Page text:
High School > Math > Calculus
Calculus is a branch of math that deals with continuously changing numbers. Think of a car that always changes speed, say, one that’s going through a zigzag road. It’s easy to say that the speed constantly changes, but how about the speed at a specific point in time? That’s one of the things that calculus can solve. It can tell the speed of the car at any point in its zigzag journey.
The other fields of science also make use of calculus a lot. Take physics, for example. There are so many concepts in physics that involve principles learned from calculus. There’s the calculation of the strength of electric fields, magnetic fields, and how they affect surrounding particles. Calculus has also a lot to do with determining acceleration, momentum, kinetic energy, and other things from Newtonian physics. In fact, understanding the formulas through calculus makes the concepts easier to appreciate.
Biology also gets help from calculus. Although it’s unlikely, as biology deals mostly with observing living things, this branch of science also benefits a lot from the concepts taught in calculus. Determining growth rates of bacteria, for instance, is one widely used application. Predicting the spread of disease in epidemiology is another one.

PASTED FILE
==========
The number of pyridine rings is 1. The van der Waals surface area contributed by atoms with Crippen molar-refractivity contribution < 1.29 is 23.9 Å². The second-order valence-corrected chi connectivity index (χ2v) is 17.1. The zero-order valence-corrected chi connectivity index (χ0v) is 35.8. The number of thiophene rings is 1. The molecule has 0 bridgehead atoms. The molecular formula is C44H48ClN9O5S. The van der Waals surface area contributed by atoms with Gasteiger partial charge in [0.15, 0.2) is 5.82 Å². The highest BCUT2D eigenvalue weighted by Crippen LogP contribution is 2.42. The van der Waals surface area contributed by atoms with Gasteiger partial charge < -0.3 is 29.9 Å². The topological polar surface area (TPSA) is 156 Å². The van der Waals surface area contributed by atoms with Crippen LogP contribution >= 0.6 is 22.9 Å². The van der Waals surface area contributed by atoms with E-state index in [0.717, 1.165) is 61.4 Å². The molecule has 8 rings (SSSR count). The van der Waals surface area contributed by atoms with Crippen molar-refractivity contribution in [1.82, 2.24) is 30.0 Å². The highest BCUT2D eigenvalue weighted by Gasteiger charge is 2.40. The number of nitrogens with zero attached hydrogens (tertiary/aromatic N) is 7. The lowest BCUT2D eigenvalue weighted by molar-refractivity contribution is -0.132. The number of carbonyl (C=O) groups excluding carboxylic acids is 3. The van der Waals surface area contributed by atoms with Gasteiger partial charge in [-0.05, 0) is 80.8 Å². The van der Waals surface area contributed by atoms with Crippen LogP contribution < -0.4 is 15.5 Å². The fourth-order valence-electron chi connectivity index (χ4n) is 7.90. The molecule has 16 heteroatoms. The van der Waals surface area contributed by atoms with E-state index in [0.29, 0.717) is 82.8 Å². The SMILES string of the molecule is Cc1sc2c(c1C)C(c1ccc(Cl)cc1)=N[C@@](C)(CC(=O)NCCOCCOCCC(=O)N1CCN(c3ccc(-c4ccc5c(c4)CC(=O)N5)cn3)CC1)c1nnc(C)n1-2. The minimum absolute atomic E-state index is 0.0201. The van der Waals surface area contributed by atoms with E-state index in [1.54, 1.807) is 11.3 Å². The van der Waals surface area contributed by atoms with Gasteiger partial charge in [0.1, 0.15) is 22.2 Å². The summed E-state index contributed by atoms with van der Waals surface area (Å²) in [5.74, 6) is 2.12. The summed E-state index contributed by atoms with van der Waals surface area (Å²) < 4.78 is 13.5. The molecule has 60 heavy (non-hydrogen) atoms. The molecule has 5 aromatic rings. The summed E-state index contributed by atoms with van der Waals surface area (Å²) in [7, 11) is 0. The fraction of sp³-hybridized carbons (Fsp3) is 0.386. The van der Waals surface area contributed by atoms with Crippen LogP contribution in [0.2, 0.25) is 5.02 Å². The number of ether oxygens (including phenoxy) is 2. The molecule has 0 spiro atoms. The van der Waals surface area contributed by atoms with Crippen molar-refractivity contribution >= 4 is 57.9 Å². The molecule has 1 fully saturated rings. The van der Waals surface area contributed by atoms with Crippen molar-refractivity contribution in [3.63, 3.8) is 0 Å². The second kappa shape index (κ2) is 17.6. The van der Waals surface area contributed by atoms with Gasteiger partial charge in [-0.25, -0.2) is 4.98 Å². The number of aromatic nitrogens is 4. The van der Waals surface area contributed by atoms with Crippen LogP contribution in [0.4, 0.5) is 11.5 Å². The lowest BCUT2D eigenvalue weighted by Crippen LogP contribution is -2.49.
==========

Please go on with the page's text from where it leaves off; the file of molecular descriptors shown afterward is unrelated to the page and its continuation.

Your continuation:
Chemistry also takes some cues from calculus. The most well-known application lies in chemical kinetics, which is the study of how fast chemical reactions progress. Since this deals a lot with rates of change, it’s right up the alley of calculus.
Even economics and banking benefits from the concepts of calculus. The idea of compound interest, for example, is one that involves a continuous rate of change, therefore it needs calculus. Predicting market behaviors and such also need quite a bit of calculus. Real-world bankers and financial managers know this, and they are well-versed in this field of mathematics to be able to do their jobs well.